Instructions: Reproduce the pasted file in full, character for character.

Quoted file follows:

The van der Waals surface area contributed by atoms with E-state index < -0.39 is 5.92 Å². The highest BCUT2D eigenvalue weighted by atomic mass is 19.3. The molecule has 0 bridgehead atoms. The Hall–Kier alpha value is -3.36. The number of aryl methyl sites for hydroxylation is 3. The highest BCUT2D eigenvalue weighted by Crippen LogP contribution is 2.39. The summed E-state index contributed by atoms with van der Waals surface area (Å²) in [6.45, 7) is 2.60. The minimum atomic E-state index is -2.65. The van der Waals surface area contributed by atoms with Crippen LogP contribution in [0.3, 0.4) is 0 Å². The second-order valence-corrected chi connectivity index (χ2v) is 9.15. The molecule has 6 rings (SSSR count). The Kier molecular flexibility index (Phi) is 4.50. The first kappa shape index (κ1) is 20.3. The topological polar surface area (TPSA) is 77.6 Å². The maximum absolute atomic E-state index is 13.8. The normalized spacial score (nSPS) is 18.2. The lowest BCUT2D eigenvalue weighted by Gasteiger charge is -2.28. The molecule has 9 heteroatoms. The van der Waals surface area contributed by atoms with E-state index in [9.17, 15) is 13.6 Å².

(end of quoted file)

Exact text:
The van der Waals surface area contributed by atoms with E-state index < -0.39 is 5.92 Å². The highest BCUT2D eigenvalue weighted by atomic mass is 19.3. The molecule has 0 bridgehead atoms. The Hall–Kier alpha value is -3.36. The number of aryl methyl sites for hydroxylation is 3. The highest BCUT2D eigenvalue weighted by Crippen LogP contribution is 2.39. The summed E-state index contributed by atoms with van der Waals surface area (Å²) in [6.45, 7) is 2.60. The minimum atomic E-state index is -2.65. The van der Waals surface area contributed by atoms with Crippen LogP contribution in [0.3, 0.4) is 0 Å². The second-order valence-corrected chi connectivity index (χ2v) is 9.15. The molecule has 6 rings (SSSR count). The Kier molecular flexibility index (Phi) is 4.50. The first kappa shape index (κ1) is 20.3. The topological polar surface area (TPSA) is 77.6 Å². The maximum absolute atomic E-state index is 13.8. The normalized spacial score (nSPS) is 18.2. The lowest BCUT2D eigenvalue weighted by Gasteiger charge is -2.28. The molecule has 9 heteroatoms. The van der Waals surface area contributed by atoms with E-state index in [9.17, 15) is 13.6 Å².